Lady in a Cage
Walter E. Grauman
- Olivia de Havilland as Mrs. Hilyard
- James Caan as Randall
- Jeff Corey as George
- Ann Sothern as Sade
- Jennifer Billingsley as Elaine
- Rafael Campos as Essie
Stark and highly suspenseful, Lady in a Cage is a surprisingly lurid and at times brutal thriller from the 60’s. Parts of it reek of being dated and melodramatic, but I was still surprised by how effective and shocking this movie was at keeping me on edge like all good thrillers.
Mrs. Hilyard, a wealthy widow is recuperating after breaking her hip. To get around her house better, she has had an elevator installed to help her get between the two main floors. With her son away, who she often mollycoddles a lot, Mrs. Hilyard attempts to find something to take her mind off being alone. But when she uses the elevator, which at times resembles a cage, a power failure causes it to stop midway and she is left trapped. She tries to call for help but no one seems to come. That is until the homeless alcoholic stumbles into her home and instead of helping her because of his addiction, steals some of her belongings. He proceeds to visit his only real friend, the weary prostitute Sade. Both are desperate for money so they return to the house to see what else they can hawk for cash. The duo gains the attention of a violent troika of teenage hoodlums; savagely brutal leader Randall, lecherous Essie and violence loving Elaine. The teenagers cotton on to the idea of money and riches and follow George and Sade to the house. Meanwhile, Mrs. Hilyard is slowly beginning to crumble in fear and things get a whole lot worse when Randall and his posse arrive and indulge in games of violence and torment with her, and Sade. Can this civilised and well-bred woman manage to survive the ensuing brutality around her and free herself from the eponymous cage?
Walter E. Grauman coats Lady in a Cage in a bleak and unforgiving light, that makes the events that transpire even more horrifying. Themes of indifference and cruelty are explored with a lot of dramatic impact generated. The fact that when Mrs rings for help no one seems to notice taps into society’s culture of being to busy to notice important things and it is presented against the backdrop of savagery that soon invades her house. The stark and at times harsh black and white cinematography is used to terrifying effect as it brings more darkness to the film, despite the events all taking place over a sunny day. Now it must be stated that Lady in a Cage despite holding up well in various areas, does have parts that have dated badly. The main instance is the inner monologue of Mrs Hilyard, which seems like a good idea but eventually becomes more than a little repetitive. In other instances some of the film gets a bit histrionic, but thankfully due to some of the content that is still shocking today it succeeds above these two flawed elements. A shifting score of tempo and volume ushers in uneasy feelings for the characters and audience.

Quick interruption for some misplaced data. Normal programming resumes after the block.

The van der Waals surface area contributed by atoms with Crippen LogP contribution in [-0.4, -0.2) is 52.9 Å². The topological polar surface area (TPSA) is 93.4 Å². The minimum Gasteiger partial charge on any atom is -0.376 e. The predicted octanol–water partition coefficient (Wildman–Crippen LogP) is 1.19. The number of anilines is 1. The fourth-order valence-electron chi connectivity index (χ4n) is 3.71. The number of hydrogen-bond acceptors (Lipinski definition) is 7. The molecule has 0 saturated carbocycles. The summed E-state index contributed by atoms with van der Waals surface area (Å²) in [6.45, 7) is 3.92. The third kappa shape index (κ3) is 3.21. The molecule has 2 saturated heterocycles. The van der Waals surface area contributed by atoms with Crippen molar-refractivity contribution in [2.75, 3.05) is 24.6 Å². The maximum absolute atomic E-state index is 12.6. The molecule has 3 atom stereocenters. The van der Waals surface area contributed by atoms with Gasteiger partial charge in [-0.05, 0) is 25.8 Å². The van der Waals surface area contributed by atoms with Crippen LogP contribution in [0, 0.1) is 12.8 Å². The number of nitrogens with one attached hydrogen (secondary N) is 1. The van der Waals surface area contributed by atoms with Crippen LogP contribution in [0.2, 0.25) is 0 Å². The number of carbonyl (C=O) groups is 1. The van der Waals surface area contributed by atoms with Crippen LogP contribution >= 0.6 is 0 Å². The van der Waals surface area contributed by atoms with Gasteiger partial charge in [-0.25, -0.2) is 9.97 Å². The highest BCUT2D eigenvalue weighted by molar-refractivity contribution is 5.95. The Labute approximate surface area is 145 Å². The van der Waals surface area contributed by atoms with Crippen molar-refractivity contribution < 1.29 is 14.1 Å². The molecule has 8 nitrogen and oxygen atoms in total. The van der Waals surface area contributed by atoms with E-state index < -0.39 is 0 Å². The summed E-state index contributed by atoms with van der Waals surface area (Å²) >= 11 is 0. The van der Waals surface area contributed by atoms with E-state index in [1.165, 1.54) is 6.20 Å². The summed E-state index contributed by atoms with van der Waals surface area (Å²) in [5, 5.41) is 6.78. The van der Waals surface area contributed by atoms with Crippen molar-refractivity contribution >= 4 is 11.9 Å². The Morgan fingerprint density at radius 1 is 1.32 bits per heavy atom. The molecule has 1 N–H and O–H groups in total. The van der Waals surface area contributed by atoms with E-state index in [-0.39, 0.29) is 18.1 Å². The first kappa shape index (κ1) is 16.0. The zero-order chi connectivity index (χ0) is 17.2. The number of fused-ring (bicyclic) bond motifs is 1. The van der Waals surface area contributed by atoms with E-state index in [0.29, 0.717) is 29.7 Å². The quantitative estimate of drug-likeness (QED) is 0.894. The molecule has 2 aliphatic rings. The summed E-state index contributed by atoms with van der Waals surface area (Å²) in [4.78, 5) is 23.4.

Olivia de Havilland is excellently cast as the trapped woman of the title. Through her performance, we as the audience share her suffering and turmoil as her civilised world is torn apart and she must fight to survive the carnage. Sympathetic, desperate( as evidenced by the fact that Mrs Hilyard makes her own conversation to alleviate her panic) and traumatised, yet still holding on, de Havilland is oh so marvellous in the part and she displays such tangible emotions that we can’t help but want her to live through the terrifying plight she endures. In his first really substantial film role, James Caan is disgustingly evil as the leader of the gang who delight in terror. He really strikes fear into the heart of this film and many of the shocking events unfold as a result of his character’s cruelty. Jeff Corey and Ann Sothern manage to make their characters, who are in essence thieves sympathetic, because they may break into the house but their violence and means are nothing as vicious as the trio of demented teenagers. And speaking of the horrid teenage hoodlums, Jennifer Billingsley and Rafael Campos as the loyal followers in the gang are equally as creepy and filled with disturbed menace.
A thriller film that isn’t afraid to be shocking and disquieting, Lady in a Cage showcases talented acting and dark subject matter in a highly compelling and difficult way. Archaic as some of it is, one can’t deny the power of the film and what it taps into. Who knew a movie from such a long time ago could still retain a brutal impact?